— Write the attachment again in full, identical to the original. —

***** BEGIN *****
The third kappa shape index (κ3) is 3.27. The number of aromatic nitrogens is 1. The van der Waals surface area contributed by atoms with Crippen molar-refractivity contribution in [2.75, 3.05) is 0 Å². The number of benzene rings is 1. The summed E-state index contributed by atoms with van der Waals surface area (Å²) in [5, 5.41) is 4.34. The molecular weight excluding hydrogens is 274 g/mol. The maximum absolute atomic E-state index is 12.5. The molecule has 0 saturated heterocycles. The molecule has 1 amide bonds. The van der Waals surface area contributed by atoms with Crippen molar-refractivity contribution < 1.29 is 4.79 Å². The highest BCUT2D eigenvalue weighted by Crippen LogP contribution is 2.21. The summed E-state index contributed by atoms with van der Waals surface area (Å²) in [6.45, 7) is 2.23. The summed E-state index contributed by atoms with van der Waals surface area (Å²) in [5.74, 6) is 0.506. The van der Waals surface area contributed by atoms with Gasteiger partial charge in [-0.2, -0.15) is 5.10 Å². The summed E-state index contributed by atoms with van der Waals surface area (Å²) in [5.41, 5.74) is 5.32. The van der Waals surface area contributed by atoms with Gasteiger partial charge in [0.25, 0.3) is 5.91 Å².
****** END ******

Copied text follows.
The third kappa shape index (κ3) is 3.27. The number of aromatic nitrogens is 1. The van der Waals surface area contributed by atoms with Crippen molar-refractivity contribution in [2.75, 3.05) is 0 Å². The number of benzene rings is 1. The summed E-state index contributed by atoms with van der Waals surface area (Å²) in [5, 5.41) is 4.34. The molecular weight excluding hydrogens is 274 g/mol. The maximum absolute atomic E-state index is 12.5. The molecule has 0 saturated heterocycles. The molecule has 1 amide bonds. The van der Waals surface area contributed by atoms with Crippen molar-refractivity contribution < 1.29 is 4.79 Å². The highest BCUT2D eigenvalue weighted by Crippen LogP contribution is 2.21. The summed E-state index contributed by atoms with van der Waals surface area (Å²) in [6.45, 7) is 2.23. The summed E-state index contributed by atoms with van der Waals surface area (Å²) in [5.74, 6) is 0.506. The van der Waals surface area contributed by atoms with Gasteiger partial charge in [-0.2, -0.15) is 5.10 Å². The summed E-state index contributed by atoms with van der Waals surface area (Å²) in [5.41, 5.74) is 5.32. The van der Waals surface area contributed by atoms with Gasteiger partial charge in [0.25, 0.3) is 5.91 Å².